I arrive at the office around 8 a.m., look at the meeting schedule and plan my daily tasks accordingly. I work on designing, developing, and researching algorithms to help Nova customers accurately and efficiently measure the latest developments. In between, there are meetings with team members, with the algorithm group, Application engineers, software developers, etc. Twice a week I start the day with a Pilates or yoga class at Nova. Over the past year, we had those lessons online, plus cool mid-day Yoga breaks, which I love. There are often surprises and tasty treats waiting for us in the kitchen or on our desks, and of course, one of the challenging daily tasks is to choose what to order for lunch.
Tell us about a significant contribution you made to product development
When I joined Nova, a member of my team started developing a unique algorithm. Coincidentally, I had the technical tools to develop a model that made the algorithm accessible to any application engineer group. This accessibility has helped refine the algorithm and make it efficient and central to many Nova customers.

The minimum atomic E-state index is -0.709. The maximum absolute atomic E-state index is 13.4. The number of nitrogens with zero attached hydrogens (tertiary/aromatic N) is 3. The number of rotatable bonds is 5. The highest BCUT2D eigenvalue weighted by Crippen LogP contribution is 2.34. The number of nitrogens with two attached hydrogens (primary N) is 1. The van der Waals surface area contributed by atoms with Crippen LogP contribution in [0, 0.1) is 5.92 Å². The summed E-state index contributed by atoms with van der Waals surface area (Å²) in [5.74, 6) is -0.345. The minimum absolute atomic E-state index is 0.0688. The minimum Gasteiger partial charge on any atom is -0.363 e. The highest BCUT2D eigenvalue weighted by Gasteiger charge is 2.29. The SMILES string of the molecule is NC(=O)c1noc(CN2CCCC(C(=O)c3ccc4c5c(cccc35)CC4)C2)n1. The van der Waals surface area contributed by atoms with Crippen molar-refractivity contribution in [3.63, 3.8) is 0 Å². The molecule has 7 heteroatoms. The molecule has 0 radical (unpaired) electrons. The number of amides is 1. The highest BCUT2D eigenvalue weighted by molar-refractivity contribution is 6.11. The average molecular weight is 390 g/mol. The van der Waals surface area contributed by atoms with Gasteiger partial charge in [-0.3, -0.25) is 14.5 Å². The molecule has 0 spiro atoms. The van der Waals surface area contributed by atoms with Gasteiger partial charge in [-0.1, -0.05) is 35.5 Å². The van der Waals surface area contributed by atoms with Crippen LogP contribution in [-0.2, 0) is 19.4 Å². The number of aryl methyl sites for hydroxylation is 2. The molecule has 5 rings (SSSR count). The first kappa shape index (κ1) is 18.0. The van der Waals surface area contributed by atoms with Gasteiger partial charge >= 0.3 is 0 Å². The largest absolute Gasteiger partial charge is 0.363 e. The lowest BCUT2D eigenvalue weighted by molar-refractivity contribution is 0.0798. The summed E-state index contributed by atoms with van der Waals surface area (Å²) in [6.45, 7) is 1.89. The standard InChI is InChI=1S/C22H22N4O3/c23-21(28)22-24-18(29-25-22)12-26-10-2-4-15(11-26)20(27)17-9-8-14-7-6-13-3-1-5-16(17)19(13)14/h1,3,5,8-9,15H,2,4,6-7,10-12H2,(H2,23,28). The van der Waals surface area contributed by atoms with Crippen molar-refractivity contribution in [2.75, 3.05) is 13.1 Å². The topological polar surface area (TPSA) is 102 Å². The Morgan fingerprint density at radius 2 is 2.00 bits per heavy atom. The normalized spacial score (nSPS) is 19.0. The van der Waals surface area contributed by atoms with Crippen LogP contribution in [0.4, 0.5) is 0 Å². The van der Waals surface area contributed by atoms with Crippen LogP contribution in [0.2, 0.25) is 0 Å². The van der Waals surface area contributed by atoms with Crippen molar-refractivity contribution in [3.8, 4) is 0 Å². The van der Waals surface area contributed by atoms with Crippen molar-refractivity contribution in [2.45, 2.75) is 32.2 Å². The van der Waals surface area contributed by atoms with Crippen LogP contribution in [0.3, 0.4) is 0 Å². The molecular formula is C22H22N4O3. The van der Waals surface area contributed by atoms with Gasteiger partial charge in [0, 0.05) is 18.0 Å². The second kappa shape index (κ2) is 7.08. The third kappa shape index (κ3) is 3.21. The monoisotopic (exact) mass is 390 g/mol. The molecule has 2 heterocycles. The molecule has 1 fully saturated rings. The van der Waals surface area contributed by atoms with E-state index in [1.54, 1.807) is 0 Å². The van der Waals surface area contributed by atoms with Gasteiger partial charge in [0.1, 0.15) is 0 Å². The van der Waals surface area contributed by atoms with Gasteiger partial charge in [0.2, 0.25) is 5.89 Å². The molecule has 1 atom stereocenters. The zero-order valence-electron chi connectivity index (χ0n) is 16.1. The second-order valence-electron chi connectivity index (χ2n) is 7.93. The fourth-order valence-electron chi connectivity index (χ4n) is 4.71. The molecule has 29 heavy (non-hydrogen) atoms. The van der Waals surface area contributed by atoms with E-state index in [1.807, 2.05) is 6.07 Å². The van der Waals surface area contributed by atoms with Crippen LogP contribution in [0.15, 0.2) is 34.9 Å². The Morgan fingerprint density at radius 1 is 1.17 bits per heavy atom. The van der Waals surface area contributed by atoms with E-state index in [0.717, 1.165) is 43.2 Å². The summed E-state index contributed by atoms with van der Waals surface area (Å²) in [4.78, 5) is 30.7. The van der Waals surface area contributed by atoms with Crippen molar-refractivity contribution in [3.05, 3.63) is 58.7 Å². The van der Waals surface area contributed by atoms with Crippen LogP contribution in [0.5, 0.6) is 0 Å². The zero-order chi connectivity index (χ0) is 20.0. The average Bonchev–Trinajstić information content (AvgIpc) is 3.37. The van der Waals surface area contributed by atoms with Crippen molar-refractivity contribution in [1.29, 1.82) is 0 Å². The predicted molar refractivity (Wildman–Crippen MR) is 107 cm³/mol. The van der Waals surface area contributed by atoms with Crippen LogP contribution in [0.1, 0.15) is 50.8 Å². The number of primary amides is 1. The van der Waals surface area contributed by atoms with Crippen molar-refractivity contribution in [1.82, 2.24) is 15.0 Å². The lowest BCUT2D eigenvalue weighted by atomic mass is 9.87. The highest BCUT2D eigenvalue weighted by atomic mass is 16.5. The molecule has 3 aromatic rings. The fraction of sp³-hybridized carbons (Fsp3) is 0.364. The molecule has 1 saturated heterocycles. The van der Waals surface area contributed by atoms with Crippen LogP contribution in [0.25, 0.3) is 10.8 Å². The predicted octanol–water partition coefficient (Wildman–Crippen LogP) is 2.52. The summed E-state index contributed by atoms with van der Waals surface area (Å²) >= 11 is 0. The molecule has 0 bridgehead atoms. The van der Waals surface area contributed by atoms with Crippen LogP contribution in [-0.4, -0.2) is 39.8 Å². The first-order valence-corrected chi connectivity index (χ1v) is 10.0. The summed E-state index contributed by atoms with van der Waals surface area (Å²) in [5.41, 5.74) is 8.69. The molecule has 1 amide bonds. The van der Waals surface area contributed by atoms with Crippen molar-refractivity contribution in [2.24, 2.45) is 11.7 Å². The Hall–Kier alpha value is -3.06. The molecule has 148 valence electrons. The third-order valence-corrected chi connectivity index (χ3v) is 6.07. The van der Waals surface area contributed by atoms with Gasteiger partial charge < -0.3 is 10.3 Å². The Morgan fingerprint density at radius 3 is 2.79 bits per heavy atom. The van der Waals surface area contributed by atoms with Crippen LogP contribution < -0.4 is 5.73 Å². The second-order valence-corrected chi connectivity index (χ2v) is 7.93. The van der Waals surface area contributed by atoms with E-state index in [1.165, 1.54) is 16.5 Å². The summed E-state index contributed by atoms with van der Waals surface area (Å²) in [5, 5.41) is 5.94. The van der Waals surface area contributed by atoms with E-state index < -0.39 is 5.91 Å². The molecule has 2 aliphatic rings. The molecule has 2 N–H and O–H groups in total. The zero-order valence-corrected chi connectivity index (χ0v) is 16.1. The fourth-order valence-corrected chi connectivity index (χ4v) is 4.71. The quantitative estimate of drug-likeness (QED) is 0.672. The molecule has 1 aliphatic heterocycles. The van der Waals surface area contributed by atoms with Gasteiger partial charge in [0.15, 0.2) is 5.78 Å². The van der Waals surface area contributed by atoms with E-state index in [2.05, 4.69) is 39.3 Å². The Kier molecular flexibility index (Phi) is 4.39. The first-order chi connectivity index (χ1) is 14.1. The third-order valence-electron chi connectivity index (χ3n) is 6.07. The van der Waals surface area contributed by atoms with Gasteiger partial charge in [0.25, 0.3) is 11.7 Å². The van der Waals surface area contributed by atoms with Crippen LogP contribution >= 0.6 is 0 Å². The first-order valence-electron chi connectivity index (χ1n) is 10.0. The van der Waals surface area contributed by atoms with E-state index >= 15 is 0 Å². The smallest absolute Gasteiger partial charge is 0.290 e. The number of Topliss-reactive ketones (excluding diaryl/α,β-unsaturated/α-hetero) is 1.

Do you feel that we have broken the glass ceiling or that there is still room for improvement?
When there is an adequate representation of all gender and ethnic groups in science, politics, economics, and all centers of power, and when the wage gaps between them are reduced, we will say that we have reached the goal. I am happy to live in a time when awareness of equality is growing, and the world is moving in a positive direction, but there is more to strive for.
Do you have any tips for young female students or those considering a career in engineering?
I taught at the Faculty of Engineering for 4 years. Throughout the period, I was delighted to see a large representation of female students in the faculty, all of them smart, dedicated, and full of promise. It is vital that students are aware of their abilities and the perseverance and ambition they demonstrate and be proud of their achievements.